Originally Posted at BBC Capital
It’s hard to admit that your house is a financial burden. These steps will help you face the numbers and find a fix you can live with.
By Kate Ashford
28 December 2015
Your home is your castle — until the roof starts to leak or the property taxes increase or you lose your job. Or maybe you simply underestimated how much it was going to cost to own that five-bedroom manse. Suddenly you’re struggling to make your monthly loan payments and feeling strapped.
Homeowners aren’t always prepared for the maintenance and other unexpected costs that come with ownership. In a survey of US homeowners who had regrets about the homes they purchased, 12% wish they’d understood the costs better before deciding, and 11% wish they’d chosen a smaller home, according to a survey by real estate site Trulia.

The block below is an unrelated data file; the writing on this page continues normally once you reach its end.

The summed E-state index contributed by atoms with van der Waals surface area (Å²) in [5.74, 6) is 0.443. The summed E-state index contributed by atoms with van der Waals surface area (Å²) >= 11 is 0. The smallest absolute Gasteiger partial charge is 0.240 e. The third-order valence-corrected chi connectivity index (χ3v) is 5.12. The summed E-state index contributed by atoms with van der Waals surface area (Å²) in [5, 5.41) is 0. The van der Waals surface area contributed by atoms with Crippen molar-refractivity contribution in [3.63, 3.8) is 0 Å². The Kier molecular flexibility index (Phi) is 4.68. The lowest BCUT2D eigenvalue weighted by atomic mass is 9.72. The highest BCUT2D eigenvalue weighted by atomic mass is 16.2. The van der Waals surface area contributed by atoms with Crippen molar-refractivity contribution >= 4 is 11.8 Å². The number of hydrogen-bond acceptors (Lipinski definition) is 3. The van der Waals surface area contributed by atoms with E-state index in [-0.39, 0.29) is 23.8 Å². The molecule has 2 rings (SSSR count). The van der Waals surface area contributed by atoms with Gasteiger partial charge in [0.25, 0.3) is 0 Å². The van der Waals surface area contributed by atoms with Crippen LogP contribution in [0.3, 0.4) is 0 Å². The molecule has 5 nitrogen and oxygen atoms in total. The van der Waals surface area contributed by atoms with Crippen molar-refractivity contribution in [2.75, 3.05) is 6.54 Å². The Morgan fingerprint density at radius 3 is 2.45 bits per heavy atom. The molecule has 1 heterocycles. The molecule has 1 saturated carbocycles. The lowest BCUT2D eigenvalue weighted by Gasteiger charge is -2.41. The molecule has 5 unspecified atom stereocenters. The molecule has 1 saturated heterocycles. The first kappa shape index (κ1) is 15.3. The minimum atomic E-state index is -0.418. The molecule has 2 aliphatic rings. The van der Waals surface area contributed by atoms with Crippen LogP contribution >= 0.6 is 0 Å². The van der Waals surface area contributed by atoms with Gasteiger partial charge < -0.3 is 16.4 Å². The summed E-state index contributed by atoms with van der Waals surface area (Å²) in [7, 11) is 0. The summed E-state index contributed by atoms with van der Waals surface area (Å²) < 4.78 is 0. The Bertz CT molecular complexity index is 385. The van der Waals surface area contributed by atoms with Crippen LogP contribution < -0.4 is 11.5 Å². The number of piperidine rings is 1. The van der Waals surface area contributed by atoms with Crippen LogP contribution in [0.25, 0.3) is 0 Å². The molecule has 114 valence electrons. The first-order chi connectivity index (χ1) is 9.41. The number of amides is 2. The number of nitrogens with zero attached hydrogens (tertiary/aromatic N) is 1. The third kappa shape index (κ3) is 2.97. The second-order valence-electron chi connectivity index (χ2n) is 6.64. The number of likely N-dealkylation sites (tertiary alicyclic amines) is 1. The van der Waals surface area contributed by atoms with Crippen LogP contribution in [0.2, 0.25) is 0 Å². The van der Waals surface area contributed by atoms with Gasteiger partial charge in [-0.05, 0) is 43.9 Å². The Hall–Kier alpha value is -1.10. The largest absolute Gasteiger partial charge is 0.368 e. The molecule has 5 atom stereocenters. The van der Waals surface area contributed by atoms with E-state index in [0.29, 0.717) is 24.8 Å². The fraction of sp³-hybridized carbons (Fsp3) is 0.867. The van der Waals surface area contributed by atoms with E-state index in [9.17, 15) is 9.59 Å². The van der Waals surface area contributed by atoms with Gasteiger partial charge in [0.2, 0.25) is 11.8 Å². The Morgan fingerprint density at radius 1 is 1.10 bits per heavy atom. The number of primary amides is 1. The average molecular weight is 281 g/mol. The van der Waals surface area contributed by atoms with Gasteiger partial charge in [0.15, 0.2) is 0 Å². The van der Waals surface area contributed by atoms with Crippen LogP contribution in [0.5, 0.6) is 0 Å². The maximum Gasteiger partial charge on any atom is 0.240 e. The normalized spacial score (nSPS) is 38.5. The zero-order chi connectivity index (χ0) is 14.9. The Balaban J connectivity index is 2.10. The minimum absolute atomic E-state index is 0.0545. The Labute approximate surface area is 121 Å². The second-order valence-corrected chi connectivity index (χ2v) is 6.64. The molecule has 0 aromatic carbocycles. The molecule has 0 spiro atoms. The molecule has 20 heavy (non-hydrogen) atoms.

Across the board, people are over-housed.
In the UK, one in 10 homeowners regret buying their home, with 12% citing that it needed more work done than they expected, and 6% saying they can’t really afford their mortgage, according to mortgage and loans provider Ocean Finance.
“Across the board, people are over-housed,” said Kevin Reardon, a financial planner with Shakespeare Wealth Management in Wisconsin in the US. “I heard one person describe it as, ‘Thirty years ago, you’d have a family with four kids living in a 2,000 square-foot house. Now you have a family with two kids living in a 4,000 square-foot house.”
Finding yourself living in a house you can’t afford is stressful. If homeownership is hurting your wallet, here’s what you need to consider.